You may not be familiar with the concept “community of practice”, (CoP from now on) so let me start this entry by giving a short overview. Essentially, we will be talking about a group of people with a trade or craft in common, that create a social gathering with the aim of sharing knowledge, best practices, and experience. Although this is a very “startup” thing to do, it has been gaining presence within larger companies that aim to improve in more ways than just on their technological level.
And this is when I show up. I want to convince you to start this movement within your business. Let’s focus on three big questions: why should you start a set of CoPs, who should attend, and where would these meetings take place.
Why: creating communities is more than just plain networking, or socializing. The main benefit is that you are empowering your workers with means and tools to share expertise and transfer knowledge.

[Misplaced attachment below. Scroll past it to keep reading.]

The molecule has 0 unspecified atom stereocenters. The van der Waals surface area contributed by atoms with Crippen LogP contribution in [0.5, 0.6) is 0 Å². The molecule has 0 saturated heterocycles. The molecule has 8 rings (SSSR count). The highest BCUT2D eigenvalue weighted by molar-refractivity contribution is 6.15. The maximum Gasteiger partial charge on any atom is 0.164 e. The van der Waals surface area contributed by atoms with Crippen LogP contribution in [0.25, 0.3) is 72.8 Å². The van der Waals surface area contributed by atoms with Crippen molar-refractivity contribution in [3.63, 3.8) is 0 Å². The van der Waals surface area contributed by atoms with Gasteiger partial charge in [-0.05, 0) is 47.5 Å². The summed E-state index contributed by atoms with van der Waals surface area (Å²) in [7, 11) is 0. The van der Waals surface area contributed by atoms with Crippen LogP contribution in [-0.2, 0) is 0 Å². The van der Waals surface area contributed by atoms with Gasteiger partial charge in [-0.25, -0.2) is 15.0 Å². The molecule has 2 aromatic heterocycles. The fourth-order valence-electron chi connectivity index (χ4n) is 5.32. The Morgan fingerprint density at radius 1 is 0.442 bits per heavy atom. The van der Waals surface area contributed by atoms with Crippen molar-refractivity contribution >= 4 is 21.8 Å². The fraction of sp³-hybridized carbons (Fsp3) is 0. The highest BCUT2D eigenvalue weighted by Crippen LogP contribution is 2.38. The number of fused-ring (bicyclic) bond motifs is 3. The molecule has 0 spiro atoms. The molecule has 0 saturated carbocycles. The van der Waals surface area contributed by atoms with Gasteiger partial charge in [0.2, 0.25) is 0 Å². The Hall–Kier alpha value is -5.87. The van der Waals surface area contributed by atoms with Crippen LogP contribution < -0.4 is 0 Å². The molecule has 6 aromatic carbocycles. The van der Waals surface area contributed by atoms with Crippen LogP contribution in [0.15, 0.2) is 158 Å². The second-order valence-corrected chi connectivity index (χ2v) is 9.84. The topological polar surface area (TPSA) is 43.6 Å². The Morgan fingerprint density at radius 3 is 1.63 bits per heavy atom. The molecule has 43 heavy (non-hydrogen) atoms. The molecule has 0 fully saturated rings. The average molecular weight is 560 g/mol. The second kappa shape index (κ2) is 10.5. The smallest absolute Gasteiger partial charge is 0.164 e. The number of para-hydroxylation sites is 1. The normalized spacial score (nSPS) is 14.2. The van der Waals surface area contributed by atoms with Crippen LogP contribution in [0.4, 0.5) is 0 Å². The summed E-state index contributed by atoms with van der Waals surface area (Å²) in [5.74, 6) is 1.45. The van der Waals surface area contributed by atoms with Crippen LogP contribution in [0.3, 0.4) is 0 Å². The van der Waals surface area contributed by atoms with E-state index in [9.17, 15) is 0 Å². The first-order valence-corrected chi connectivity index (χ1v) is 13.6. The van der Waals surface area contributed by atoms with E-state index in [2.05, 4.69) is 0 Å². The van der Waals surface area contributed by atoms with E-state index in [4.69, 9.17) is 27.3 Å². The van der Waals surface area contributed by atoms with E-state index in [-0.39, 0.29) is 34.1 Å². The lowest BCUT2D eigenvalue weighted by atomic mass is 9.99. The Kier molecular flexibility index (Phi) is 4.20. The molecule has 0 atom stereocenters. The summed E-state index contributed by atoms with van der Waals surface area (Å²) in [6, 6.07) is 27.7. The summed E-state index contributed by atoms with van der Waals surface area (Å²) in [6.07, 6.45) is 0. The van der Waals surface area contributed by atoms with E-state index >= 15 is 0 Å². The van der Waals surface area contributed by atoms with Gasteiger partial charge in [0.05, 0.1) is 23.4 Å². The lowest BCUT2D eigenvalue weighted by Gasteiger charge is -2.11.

Who: this is a tricky issue. Don’t make a community a mandatory activity. Instead, openly announce the creation of such groups, and let the most enthusiast employees to gather together. In order to achieve this, a representative moderator should be chosen as figurehead of the community: someone who has strong knowledge and skills on the issue at hand. The community moderator should be a team player, because every member of the CoP brings a different skill and point of view to the table.
Where: regular in-person meetings are preferred, so a specific and recurring room would work the best. If this cannot be arranged, prepare an online space in a collaborative tool such as Confluence, or use social media to let all members to be in touch and interact.
Although it might not be yet formalized, chances are high that CoP-s are already taking place in your organization, either at a coffee break, or during lunch. Take the chance to enhance such structure and allow your people to improve their productivity.